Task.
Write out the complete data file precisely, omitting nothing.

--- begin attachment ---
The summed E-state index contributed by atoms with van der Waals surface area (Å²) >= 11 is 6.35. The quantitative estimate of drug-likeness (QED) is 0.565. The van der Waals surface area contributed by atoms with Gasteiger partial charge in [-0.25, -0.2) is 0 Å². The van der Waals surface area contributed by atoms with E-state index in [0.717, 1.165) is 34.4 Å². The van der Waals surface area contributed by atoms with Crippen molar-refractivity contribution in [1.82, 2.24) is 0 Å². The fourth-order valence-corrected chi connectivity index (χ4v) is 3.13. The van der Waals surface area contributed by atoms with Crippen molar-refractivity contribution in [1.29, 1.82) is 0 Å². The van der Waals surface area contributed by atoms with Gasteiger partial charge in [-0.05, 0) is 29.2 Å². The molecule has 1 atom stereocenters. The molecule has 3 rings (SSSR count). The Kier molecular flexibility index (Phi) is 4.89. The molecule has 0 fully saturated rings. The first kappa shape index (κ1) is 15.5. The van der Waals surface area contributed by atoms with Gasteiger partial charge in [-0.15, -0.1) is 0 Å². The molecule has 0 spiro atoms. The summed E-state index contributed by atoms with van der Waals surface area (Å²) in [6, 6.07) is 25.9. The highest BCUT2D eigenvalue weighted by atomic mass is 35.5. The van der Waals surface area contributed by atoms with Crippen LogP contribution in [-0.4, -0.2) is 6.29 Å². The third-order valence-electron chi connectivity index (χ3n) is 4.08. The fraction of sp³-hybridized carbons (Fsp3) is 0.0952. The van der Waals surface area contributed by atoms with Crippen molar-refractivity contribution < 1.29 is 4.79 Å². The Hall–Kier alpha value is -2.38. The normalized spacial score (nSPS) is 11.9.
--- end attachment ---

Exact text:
The summed E-state index contributed by atoms with van der Waals surface area (Å²) >= 11 is 6.35. The quantitative estimate of drug-likeness (QED) is 0.565. The van der Waals surface area contributed by atoms with Gasteiger partial charge in [-0.25, -0.2) is 0 Å². The van der Waals surface area contributed by atoms with E-state index in [0.717, 1.165) is 34.4 Å². The van der Waals surface area contributed by atoms with Crippen molar-refractivity contribution in [1.82, 2.24) is 0 Å². The fourth-order valence-corrected chi connectivity index (χ4v) is 3.13. The van der Waals surface area contributed by atoms with Crippen molar-refractivity contribution in [1.29, 1.82) is 0 Å². The van der Waals surface area contributed by atoms with Gasteiger partial charge in [-0.05, 0) is 29.2 Å². The molecule has 1 atom stereocenters. The molecule has 3 rings (SSSR count). The Kier molecular flexibility index (Phi) is 4.89. The molecule has 0 fully saturated rings. The first kappa shape index (κ1) is 15.5. The van der Waals surface area contributed by atoms with Gasteiger partial charge in [-0.15, -0.1) is 0 Å². The molecule has 0 spiro atoms. The summed E-state index contributed by atoms with van der Waals surface area (Å²) in [6, 6.07) is 25.9. The highest BCUT2D eigenvalue weighted by atomic mass is 35.5. The van der Waals surface area contributed by atoms with Crippen LogP contribution in [-0.4, -0.2) is 6.29 Å². The third-order valence-electron chi connectivity index (χ3n) is 4.08. The fraction of sp³-hybridized carbons (Fsp3) is 0.0952. The van der Waals surface area contributed by atoms with Crippen molar-refractivity contribution < 1.29 is 4.79 Å². The Hall–Kier alpha value is -2.38. The normalized spacial score (nSPS) is 11.9.